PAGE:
Some of the most intelligent works of literature focused on this specific test. Perhaps Dostoyevsky was the most profound in dissecting the different approaches the hero takes towards that test – how the hero will deal with the figure, with the circumstances that had caused him suffering when he was young. For Dostoyevsky the hero’s course of action is essentially about his inner life, the evolution of his self. In one scenario, Dostoyevsky took the hero from basking under the warm light and feeling vigour and strength inside him, to succumb to the memories of past pains, and so to seek revenge, and ultimately to kill. Here the hero exacts human justice. In another scenario, Dostoyevsky made the hero forgive. Here, the hero has transcended past pains. He had undergone inner alchemy. The course of action Dostoyevsky chose for him in this case was not exacting human justice, but embracing Divine grace.

Passing the test of the past opens up the tests of the future. This is what Joseph Campbell refers to as the boon part of the journey. For Carl Jung it is the vigour of creative energy dwelling and moving inside the hero. Robert Moore, one of the most insightful analysts of deep psychology, sees it as the stage in which the hero rides the dragon. The hero has not only faced his inner darkness, understood it, forgave himself for it (for he had understood its nature and function) .. but also he has now received the ability to turn this darkness – old fears and pain – into power, into mastery.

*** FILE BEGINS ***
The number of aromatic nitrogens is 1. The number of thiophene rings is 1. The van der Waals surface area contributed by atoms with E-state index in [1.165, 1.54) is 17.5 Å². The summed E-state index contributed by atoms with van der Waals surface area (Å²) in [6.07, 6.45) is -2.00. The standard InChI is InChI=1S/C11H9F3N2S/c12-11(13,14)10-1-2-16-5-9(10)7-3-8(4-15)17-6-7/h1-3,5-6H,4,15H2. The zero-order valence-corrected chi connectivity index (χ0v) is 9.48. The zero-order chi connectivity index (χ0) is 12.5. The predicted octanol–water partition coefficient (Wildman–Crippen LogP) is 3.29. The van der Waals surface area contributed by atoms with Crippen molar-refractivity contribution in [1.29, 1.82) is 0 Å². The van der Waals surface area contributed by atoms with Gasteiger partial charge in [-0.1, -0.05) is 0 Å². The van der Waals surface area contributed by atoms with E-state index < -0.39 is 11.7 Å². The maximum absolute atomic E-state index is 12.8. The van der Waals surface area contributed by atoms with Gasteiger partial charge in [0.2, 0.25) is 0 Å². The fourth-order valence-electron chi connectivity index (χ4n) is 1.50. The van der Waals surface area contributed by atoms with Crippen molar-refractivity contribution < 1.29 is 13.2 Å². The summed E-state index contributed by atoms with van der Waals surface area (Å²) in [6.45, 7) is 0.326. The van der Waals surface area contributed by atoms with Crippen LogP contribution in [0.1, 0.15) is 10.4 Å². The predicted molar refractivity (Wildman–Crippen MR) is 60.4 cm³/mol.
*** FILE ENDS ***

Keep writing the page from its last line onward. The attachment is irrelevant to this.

And so the test becomes how he will use that power. Will this stage of the journey be a boon for himself, or for others as well? Will the vigour of this creative energy turn him into a Goliath, or into a giant that inspires and builds, and who others take refuge in his power and wisdom? Will his riding of the dragon herald peace and bounty, or fear and destruction?

Passing the test of how to interpret the past and deal with it does not necessarily result in passing the test of riding the dragon. As the famous saying goes, “power corrupts; and absolute power corrupts absolutely”. And in a way, having undergone that inner transformation, having been the subject of true alchemy, getting out of the cave and basking under warm light, and having received the power of knowing how to ride the dragon – all of that tantamount to absolute power (in the confines of human psychology), especially that often this stage comes with worldly resources begging to enter the hero’s life.

Those in the know understand the precariousness of this phase. In a way, it is a reliving of the grander dilemma in Genesis (as well as a manifestation of the Sufi path of the knower): man has striven to gain knowledge, he has paid a major price – not merely for that knowledge but for evolving himself to be worthy of receiving it - but now that he has gained the knowledge and the resources to put it into practice, he is tempted by all that he has tamed before. The dragon is under the hero’s saddle. But the dragon remains a dragon.

At heart, this test is the most profound of all, for it is the test of self-control – which is the golden mean of human existence.

Another equally dangerous test of this phase of the journey is commitment. Will the hero stay the course? Or will he simply fall into self-indulgence? As many a goddess tested many a hero: why wander further? Why exert efforts and face dangers? Why strive and pursue? Why not fill days and nights with joy? This is Homer’s making Odysseus spend seven years enjoying the charms of Calypso and her island of leisure, until Athena (an archetype of pure wisdom) inspired and stirred him, so that he is not lost forever to wanton self-abandonment.

Passing this test is the self-control of staying the course, of pursuing the journey, of staying faithful to the knowledge gained and internalised before. Passing this test stems from knowing – at least from having faith - that the journey is transformation unto salvation, that there is a meaning towards which the hero strides.